What is the Church made of? There are lots of interesting debates we could have in answer to this question—do we define the Church by baptism or by faith? By formal membership? By those truly regenerate and known to God, or by outward profession only? Here, however, I have a much more basic question in mind. If asked to define itself, in an identity or mission statement, on a website, etc., many churches might begin with words like “Our church is a collection of individuals from all walks of life, united by faith in Jesus Christ…” Hold on, stop right there. Is it accurate to say that the Church is a collection, or a gathering, of “individuals”? Well, at first glance, yes; this seems a theologically impeccable statement. But for many evangelical churches today, as the identity or mission statement goes on in the same vein, something begins to ring false—”the church consists of individuals each endowed with unique gifts”; “we aim to support one another as individuals who are each loved and valued”; “we want to bring together individuals in a shared life of discipleship and worship together,” etc. Sociologically, at the very least, something seems to be missing here. After all, in most churches, unless made up of the very old or the very young, it is not primarily individuals who drive up to church, get out of the car, and come sit in the pew on a Sunday morning—it is families.
Of course, in our society as a whole, this empirical fact is being steadily eroded, as families do fewer and fewer things together. They don’t spend time together, they don’t eat meals together, they don’t participate in the same hobbies; as soon as kids reach driving age, they go to their own places on their own schedules. This erosion has increasingly made itself felt in the church as well, as different family members do not even necessarily attend the same church, and if they do, they are quickly segregated off, not to see one another again until after the service. The teenager goes to the youth-group, the ten-year-old to the ten-year-olds group, the six-year-old to the six-year-olds group, and the two-year-old to the nursery. And of course, this is for those church attendees who are in fact families. Reflecting broader cultural trends, churches are increasingly populated with folks well into their thirties who are still single. Perhaps indeed it is now both theologically and sociologically accurate to describe the Church as a collection of individuals.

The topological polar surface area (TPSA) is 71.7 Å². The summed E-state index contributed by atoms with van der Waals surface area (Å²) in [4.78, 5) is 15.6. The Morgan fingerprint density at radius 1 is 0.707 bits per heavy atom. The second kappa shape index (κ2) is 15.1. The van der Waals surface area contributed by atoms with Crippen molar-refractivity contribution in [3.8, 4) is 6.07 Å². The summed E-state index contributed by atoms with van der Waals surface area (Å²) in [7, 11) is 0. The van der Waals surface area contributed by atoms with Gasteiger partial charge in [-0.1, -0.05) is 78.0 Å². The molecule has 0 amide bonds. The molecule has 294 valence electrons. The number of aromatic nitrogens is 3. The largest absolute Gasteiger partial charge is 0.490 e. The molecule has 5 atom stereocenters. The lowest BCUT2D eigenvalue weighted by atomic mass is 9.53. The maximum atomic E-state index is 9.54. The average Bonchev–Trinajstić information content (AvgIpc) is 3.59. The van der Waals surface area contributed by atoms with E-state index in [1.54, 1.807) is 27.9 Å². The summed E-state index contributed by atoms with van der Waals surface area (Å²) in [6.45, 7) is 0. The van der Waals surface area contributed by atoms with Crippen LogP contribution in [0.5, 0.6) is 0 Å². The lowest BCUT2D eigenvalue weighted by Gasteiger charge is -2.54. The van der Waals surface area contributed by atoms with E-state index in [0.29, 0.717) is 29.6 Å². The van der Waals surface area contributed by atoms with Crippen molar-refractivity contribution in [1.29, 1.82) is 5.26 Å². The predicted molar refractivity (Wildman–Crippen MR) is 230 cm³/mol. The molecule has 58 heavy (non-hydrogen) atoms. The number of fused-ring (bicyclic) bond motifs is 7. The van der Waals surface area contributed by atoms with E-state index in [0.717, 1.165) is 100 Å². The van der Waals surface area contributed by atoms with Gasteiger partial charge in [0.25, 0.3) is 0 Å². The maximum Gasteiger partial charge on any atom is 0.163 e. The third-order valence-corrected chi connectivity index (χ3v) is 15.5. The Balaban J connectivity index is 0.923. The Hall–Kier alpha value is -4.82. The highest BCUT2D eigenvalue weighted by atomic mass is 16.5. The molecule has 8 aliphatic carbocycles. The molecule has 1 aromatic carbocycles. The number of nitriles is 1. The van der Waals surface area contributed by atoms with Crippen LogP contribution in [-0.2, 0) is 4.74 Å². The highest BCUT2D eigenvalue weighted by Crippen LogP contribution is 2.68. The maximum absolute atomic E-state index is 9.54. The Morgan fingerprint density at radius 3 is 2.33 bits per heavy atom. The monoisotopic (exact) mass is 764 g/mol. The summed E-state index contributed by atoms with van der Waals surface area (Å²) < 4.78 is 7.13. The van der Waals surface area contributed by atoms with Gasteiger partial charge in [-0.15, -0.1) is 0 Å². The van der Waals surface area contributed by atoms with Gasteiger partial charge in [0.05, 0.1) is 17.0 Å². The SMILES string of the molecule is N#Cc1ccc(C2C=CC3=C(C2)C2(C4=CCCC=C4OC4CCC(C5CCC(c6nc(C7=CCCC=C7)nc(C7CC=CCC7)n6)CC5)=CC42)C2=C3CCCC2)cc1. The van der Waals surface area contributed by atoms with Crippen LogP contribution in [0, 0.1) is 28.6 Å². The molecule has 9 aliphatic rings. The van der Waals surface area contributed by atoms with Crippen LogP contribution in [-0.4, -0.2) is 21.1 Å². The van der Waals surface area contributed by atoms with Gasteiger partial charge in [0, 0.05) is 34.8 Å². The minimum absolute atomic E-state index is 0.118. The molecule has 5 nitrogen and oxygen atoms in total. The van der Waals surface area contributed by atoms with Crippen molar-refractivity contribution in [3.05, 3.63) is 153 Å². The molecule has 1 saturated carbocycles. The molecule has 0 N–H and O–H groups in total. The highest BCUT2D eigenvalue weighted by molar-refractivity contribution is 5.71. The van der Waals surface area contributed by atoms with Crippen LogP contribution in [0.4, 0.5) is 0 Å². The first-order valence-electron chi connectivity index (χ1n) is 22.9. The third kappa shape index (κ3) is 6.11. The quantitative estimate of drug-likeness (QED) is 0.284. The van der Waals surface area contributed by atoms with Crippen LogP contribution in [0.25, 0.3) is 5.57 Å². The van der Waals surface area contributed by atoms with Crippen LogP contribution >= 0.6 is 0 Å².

Time was, quite recently, when conservative Christianity in the US witnessed a militant reaction against this trend, a determination to reclaim the family as the heart of the church and the society. Groups like Vision Forum proclaimed an anathema against age-segregated activities at churches, and preached a gospel of salvation by family cohesion. Homeschooling was of course part of the prescription, but for many it went further, as families were discouraged from allowing their children to be exposed to any unmonitored outside influences, or even leaving the parents’ sight for any extended length of time, until well into teenage years. This pattern was even to be manifested liturgically, as fathers were invited forward to take servings of bread and wine to distribute to their families. Such were the more extreme manifestations of the movement, but the broader ethos, one which can only be called a kind of “familyolatry,” proved very influential in many fundamentalist and Reformed circles.
This reaction has provoked, in turn, a counter-reaction, in which many Reformed folk, re-asserting the primacy of the Church over the family, have reminded us that Jesus described his kingdom as one that would dissolve all family ties, one in which we were all brothers and sisters within the one family of faith. The Church, we were reminded, was the new community in which old social bonds are replaced, in which the water of baptism is stronger than the blood of kinship, in which the communion of the eucharist is the new family meal.
This reaction, while rather more theologically reflective than what drives most evangelical churches, reminds us that the prevailing concept of the Church as “a collection of individuals” may be more than a mere capitulation to cultural trends; it may reflect in part a conviction that the New Testament calls us to a model of the Church in which we all stand as individuals in relation to the center that is Christ, rather than bound by the natural relationships that may pertain outside the Church. From this standpoint, some see the Church as called in fact to accelerate the dissolution of traditional social hierarchies, of which the family and the distinctive roles it imposes is the most central.